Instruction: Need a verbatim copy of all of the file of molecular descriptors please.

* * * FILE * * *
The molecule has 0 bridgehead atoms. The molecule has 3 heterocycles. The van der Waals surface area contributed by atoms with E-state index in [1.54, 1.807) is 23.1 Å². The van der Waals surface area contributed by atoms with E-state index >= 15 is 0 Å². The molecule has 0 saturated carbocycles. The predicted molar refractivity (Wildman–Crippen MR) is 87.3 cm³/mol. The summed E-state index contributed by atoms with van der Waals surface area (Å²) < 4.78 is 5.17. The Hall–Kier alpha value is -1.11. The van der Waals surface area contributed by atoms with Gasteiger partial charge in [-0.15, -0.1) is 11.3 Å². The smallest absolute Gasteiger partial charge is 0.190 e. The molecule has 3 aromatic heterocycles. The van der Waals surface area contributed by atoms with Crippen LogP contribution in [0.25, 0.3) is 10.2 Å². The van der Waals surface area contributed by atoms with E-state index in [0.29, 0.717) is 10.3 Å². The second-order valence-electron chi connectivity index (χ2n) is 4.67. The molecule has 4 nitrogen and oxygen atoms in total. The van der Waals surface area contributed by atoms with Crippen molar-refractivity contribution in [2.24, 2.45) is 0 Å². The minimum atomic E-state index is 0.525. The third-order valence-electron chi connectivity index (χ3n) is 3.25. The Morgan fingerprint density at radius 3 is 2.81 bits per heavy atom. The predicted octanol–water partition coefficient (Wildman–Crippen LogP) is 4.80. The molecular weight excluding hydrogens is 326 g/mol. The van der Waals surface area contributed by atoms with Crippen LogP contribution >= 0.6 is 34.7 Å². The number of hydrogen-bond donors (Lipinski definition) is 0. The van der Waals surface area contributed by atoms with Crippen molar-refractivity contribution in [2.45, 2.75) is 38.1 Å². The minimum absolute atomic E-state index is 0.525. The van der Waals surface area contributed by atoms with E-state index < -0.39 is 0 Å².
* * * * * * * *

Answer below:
The molecule has 0 bridgehead atoms. The molecule has 3 heterocycles. The van der Waals surface area contributed by atoms with E-state index in [1.54, 1.807) is 23.1 Å². The van der Waals surface area contributed by atoms with E-state index >= 15 is 0 Å². The molecule has 0 saturated carbocycles. The predicted molar refractivity (Wildman–Crippen MR) is 87.3 cm³/mol. The summed E-state index contributed by atoms with van der Waals surface area (Å²) < 4.78 is 5.17. The Hall–Kier alpha value is -1.11. The van der Waals surface area contributed by atoms with Gasteiger partial charge in [-0.15, -0.1) is 11.3 Å². The smallest absolute Gasteiger partial charge is 0.190 e. The molecule has 3 aromatic heterocycles. The van der Waals surface area contributed by atoms with Crippen LogP contribution in [0.25, 0.3) is 10.2 Å². The van der Waals surface area contributed by atoms with E-state index in [0.29, 0.717) is 10.3 Å². The second-order valence-electron chi connectivity index (χ2n) is 4.67. The molecule has 4 nitrogen and oxygen atoms in total. The van der Waals surface area contributed by atoms with Crippen molar-refractivity contribution in [2.24, 2.45) is 0 Å². The minimum atomic E-state index is 0.525. The third-order valence-electron chi connectivity index (χ3n) is 3.25. The Morgan fingerprint density at radius 3 is 2.81 bits per heavy atom. The predicted octanol–water partition coefficient (Wildman–Crippen LogP) is 4.80. The molecular weight excluding hydrogens is 326 g/mol. The van der Waals surface area contributed by atoms with Crippen LogP contribution >= 0.6 is 34.7 Å². The number of hydrogen-bond donors (Lipinski definition) is 0. The van der Waals surface area contributed by atoms with Crippen molar-refractivity contribution in [2.45, 2.75) is 38.1 Å². The minimum absolute atomic E-state index is 0.525. The van der Waals surface area contributed by atoms with E-state index < -0.39 is 0 Å².